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Just One Shabbos

Yonoson Rosenblum

The idea seems so simple but it took a leading rabbinic innovator to promote it: Get every Jew in one country to celebrate just one Shabbos, thus bringing a love of Yiddishkeit and the gift of Shabbos to all. The results exceeded Chief Rabbi Warren Goldstein’s wildest expectations. Could this be the start of something huge?

Wednesday, October 23, 2013

A man and his wife, along with their five-year-old son, walked three miles back and forth to shul inJohannesburg. Another mother made an even greater effort: She walked five miles to shul with her two daughters and then gave up the comforts of home to properly honor the Shabbos Queen. In tinyPort Elizabeth, a full quarter of the Jewish population, 131 souls, joined in a festive Friday night feast and 15 made their beds where they ate.

Like Jews of Temple times walking to the Beis HaMikdash for a festival, Jews from every corner of South Africa left their homes (and their car keys on the kitchen table), gathering in shuls and around Shabbos tables on Parshas Lech Lecha for an experiment that has no precedent in modern Jewish history. It was called “The Shabbos Project,” and it was but the latest act of innovation for a community long noted for its traditionalism and kindness, and lately for the creativity and energy of its chief rabbi.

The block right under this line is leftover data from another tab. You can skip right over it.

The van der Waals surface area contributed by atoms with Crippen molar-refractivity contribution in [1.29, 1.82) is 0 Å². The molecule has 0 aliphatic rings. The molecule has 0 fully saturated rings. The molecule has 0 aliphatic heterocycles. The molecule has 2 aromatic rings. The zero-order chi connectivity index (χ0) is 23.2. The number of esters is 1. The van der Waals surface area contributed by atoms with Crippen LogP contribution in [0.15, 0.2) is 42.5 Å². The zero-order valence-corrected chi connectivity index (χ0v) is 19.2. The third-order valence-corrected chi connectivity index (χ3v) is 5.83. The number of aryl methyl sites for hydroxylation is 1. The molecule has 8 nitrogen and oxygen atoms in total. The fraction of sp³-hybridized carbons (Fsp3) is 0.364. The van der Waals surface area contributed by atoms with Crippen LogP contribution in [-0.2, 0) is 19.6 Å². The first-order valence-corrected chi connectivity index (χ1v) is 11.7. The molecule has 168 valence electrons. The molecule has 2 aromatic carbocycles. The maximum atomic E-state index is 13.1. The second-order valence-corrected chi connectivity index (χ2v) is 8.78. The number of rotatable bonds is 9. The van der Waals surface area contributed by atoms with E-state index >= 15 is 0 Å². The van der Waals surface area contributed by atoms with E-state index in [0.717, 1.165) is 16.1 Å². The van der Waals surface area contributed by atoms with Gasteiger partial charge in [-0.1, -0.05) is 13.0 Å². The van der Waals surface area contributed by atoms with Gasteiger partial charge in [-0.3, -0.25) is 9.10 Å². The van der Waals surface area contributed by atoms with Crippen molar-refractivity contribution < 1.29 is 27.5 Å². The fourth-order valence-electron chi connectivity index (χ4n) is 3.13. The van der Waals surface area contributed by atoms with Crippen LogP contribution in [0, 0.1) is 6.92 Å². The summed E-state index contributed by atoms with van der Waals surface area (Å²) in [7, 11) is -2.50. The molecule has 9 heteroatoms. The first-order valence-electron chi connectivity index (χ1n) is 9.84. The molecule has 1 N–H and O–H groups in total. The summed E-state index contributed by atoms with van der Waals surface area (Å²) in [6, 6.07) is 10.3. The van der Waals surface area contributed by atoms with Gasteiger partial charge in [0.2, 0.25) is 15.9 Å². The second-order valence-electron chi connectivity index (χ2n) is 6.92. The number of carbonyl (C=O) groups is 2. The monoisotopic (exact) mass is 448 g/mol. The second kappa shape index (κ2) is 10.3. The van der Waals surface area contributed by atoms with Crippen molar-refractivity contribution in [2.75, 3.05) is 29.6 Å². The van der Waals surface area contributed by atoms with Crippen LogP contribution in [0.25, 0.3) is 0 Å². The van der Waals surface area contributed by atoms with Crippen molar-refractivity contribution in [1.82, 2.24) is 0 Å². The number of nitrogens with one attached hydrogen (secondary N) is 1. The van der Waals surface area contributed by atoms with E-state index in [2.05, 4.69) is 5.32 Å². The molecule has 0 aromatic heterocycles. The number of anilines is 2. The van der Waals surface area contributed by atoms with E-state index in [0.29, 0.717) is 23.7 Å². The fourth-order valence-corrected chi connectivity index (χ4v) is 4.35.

The idea was simple: Encourage every Jew inSouth Africato celebrate one Shabbos. And not just a friendly Shabbos dinner where nonreligious participants would be welcomed even if they drove to their host’s doorstep. Chief Rabbi Warren Goldstein, 42, who has led the South African community since 2005, decided early on that the Shabbos must be observed in its entirety.

“Keeping Shabbos completely was crucial to the success of the Shabbos Project,” explains Rabbi Goldstein. “The kedushah, energy, and emotional power of the experience depends on doing the mitzvah exactly as Hashem instructs. When Torah is diluted, it loses its spiritual power. South Africans like a challenge, and responded to my call to keep Shabbos in all its details accordingly.”

Chazal tell us that if all Jews would celebrate but two Shabbosim in succession properly, Mashiach would come (Shabbos 118b). In organizing such a momentous event, Rabbi Goldstein and his community are in the business of nothing less than preparing the final Redemption.

 

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